26 Conclusions No new medical treatments available, but better understanding of currently available ones Radical Prostatectomy offers the possibility of cure, but may also cause significant morbidity Future markers for biological activity desperately required

27 Points to remember Always do a DRE in men presenting with lower urinary tract symptoms Perform a PSA in these men, and refer if PSA above age-specific reference range Always refer if DRE abnormal If you have uroflowmetry available it can help decide on the management of the patient’s lower urinary tract symptoms


29 Bladder Cancer

30 Bladder Cancers are... Predominantly Transitional cell carcinoma (TCC) (>90%) Squamous (SCC) 75% of bladder cancers in Egypt only 1% of bladder cancers in England Adenocarcinoma - <2% of primary bladder cancers Primary vesical (arise from urachal remnant) Metastatic

31 Epidemiology - Incidence
54,000 new cases in U.S. in 1997 with 11,700 deaths 4th most common cancer in men (after Prostate, lung, colorectal; 10% of all) - 5% of all cancer deaths 8th most common cancer in women (4% of all), 3% of all cancer deaths

32 Aetiology of Bladder Cancer
Occupational Exposure to chemicals Cigarette smoking Analgesics Bacterial / Parasitic infections Bladder calculi Pelvic irradiation Cytotoxic chemotherapy

33 Presentation of Bladder Cancer
85% of patients present with Painless haematuria “bladder irritation” (frequency, urgency, dysuria) - often associated with diffuse CIS or invasive cancer Flank pain (suggests ureteric obstruction) A pelvic mass

34 Management - depends on type
The Good The Bad The Ugly

35 The Good Surveillance cystoscopy - about spotting change to a worse stage or grade Small low-grade tumours  TUR followed by surveillance Multiple / Large / Recurrent tumours, or CIS in random biopsy  consider intravesical chemotherapy (mitomycin c) or immunotherapy (bcg) pT1 G3 tumours have a high rate of progression  consider early cystectomy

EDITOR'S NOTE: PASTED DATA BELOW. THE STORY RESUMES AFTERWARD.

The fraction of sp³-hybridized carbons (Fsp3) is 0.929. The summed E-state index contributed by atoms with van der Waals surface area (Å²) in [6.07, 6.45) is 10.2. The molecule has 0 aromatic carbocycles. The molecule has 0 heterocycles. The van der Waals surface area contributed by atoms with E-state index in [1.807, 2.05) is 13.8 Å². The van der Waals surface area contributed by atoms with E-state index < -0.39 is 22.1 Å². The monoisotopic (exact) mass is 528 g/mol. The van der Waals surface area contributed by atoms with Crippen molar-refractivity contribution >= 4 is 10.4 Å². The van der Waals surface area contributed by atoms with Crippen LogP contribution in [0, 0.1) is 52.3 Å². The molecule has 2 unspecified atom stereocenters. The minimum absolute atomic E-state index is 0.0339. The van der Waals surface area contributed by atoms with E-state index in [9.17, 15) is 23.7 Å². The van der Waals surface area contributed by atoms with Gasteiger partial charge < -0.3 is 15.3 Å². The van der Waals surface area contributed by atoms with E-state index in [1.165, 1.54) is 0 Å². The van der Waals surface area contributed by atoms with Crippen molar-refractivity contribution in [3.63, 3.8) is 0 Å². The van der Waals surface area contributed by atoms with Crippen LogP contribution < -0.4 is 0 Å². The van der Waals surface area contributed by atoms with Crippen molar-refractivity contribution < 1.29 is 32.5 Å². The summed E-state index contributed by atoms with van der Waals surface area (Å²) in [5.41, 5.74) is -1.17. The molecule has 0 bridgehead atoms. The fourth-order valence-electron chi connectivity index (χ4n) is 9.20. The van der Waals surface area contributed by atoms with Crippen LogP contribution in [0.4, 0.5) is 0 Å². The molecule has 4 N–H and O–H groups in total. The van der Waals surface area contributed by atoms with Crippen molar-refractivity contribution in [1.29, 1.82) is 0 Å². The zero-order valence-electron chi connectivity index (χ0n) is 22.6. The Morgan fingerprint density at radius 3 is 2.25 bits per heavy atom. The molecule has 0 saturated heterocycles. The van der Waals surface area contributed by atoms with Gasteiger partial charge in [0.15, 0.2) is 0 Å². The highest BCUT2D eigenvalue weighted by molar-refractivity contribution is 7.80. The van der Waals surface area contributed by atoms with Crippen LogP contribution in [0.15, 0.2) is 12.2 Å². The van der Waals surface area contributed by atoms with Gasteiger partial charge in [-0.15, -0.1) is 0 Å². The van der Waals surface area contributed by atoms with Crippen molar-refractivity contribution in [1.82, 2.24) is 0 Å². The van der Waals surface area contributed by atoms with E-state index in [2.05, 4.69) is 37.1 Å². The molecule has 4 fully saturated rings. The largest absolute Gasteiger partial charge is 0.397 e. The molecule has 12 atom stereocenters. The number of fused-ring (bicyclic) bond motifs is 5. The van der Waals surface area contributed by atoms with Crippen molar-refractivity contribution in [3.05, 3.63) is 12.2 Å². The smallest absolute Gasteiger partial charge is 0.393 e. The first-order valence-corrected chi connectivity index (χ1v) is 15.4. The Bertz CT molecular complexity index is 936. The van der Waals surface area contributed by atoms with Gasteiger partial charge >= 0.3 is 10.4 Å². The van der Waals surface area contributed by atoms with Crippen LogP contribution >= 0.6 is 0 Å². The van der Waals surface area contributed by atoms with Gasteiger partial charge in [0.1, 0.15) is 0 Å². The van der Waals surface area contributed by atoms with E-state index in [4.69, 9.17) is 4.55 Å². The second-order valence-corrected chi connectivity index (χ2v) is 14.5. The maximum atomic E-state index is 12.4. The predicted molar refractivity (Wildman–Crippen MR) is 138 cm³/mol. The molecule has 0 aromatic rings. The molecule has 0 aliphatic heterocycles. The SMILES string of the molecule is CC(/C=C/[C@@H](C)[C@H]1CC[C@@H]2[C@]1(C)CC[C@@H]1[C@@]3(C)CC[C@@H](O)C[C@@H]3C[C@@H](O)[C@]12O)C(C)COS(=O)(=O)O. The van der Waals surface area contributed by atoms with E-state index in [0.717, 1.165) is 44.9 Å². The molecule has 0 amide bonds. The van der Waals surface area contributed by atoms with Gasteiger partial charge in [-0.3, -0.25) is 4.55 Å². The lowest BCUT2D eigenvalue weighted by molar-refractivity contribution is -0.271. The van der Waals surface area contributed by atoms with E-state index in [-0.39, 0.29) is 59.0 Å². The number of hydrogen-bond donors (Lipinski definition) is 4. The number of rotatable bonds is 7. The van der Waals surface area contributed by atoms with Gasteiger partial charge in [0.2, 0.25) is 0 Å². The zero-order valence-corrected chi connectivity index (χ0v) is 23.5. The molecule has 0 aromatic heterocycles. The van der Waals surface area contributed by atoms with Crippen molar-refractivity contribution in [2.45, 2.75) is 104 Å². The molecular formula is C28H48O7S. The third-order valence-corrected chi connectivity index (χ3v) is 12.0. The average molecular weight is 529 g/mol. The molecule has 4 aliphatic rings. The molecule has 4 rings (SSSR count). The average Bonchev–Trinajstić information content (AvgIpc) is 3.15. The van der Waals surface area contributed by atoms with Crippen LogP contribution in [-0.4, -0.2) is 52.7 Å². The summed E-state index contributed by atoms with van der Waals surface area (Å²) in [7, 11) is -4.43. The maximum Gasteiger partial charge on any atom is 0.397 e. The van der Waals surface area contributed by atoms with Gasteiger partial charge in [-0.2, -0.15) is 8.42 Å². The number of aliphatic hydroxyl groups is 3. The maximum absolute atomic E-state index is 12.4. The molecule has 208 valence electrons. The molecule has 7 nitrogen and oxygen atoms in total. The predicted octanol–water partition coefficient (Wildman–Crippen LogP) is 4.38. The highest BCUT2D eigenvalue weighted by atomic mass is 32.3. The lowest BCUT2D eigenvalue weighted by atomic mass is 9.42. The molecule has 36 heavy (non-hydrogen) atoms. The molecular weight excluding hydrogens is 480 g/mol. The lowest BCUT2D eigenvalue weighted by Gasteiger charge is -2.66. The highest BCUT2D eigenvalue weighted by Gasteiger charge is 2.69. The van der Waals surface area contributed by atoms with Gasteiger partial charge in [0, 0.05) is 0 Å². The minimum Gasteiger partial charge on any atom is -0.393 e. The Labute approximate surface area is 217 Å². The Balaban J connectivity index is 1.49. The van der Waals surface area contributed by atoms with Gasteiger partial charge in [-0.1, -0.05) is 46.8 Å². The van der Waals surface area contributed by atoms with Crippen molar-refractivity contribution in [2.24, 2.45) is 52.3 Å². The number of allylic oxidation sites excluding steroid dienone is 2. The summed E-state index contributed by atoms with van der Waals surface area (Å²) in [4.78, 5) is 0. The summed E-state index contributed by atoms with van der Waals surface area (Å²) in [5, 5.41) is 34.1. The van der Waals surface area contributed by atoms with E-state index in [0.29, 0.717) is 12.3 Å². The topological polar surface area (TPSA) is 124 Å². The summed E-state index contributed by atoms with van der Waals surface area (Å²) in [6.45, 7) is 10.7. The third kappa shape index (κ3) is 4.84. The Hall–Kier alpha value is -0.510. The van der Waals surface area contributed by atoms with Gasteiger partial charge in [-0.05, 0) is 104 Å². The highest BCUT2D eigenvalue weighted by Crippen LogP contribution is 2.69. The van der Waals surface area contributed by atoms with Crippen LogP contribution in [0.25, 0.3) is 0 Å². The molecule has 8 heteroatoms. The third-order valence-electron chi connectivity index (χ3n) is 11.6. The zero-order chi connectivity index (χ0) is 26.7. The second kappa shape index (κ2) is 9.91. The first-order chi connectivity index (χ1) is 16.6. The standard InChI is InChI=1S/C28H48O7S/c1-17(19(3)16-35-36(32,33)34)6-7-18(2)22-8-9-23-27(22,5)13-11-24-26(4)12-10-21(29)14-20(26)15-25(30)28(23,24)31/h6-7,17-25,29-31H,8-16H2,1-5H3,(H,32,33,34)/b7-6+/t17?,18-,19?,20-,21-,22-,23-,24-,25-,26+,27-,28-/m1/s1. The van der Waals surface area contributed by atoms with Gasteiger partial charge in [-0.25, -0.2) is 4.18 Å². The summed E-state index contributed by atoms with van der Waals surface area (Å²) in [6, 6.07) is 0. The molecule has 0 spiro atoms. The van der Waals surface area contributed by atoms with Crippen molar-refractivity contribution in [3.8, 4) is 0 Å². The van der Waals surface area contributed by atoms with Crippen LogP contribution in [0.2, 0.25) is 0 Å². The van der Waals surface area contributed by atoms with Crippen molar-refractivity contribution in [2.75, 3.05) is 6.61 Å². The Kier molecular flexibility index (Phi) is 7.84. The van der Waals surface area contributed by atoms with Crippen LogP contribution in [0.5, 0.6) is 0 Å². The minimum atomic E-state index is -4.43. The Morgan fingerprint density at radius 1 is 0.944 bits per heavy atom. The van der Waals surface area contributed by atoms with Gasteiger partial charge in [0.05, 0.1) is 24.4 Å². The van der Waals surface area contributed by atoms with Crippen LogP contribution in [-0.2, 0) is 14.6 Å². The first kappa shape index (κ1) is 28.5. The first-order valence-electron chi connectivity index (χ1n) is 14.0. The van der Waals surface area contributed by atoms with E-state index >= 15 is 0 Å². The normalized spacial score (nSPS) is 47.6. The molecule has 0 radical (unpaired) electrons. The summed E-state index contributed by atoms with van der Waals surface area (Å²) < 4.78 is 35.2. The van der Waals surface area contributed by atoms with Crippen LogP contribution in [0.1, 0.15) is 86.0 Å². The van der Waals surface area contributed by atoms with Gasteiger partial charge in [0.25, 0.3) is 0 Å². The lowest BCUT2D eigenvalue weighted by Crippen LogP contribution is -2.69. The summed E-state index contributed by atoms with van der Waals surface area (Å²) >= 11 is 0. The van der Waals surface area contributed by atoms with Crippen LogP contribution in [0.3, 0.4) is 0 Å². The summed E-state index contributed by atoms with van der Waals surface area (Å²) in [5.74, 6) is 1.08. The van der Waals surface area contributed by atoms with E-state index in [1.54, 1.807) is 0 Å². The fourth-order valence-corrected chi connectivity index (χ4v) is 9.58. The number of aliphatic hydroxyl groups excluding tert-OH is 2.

36 The Bad Any TCC invading the muscle wall 25-30% 3 year survival
No real advance in treatment over last 50 years Stage T2 or T3 - partial or radical cystectomy, radiotherapy, or combination of both Stage T4 - Chemotherapy, followed by radiation or surgery

37 The Ugly Diffuse CIS is overtly Malignant 78% risk of invasion
Intravesical chemotherapy preferred primary treatment for CIS - treatment effective in 30% and produces complete regression in 50-65% of patients Radiotherapy and chemotherapy ineffective Early cystectomy required for recurrent CIS

38 Palliation of Symptoms
Advanced local disease May lead to persistent bleeding, or pain bleeding  tranexamic acid or embolisation of internal iliac arteries may sometimes require cystectomy Ureteric Obstruction (hydronephrosis) usually signifies muscle invasive cancer Cystectomy if disease confined to bladder consider nephrostomy ??

39 Palliation of Symptoms
Painful bony metastases  radiotherapy Palliative radiotherapy may also control local symptoms Blocked Catheter - may be difficult to manage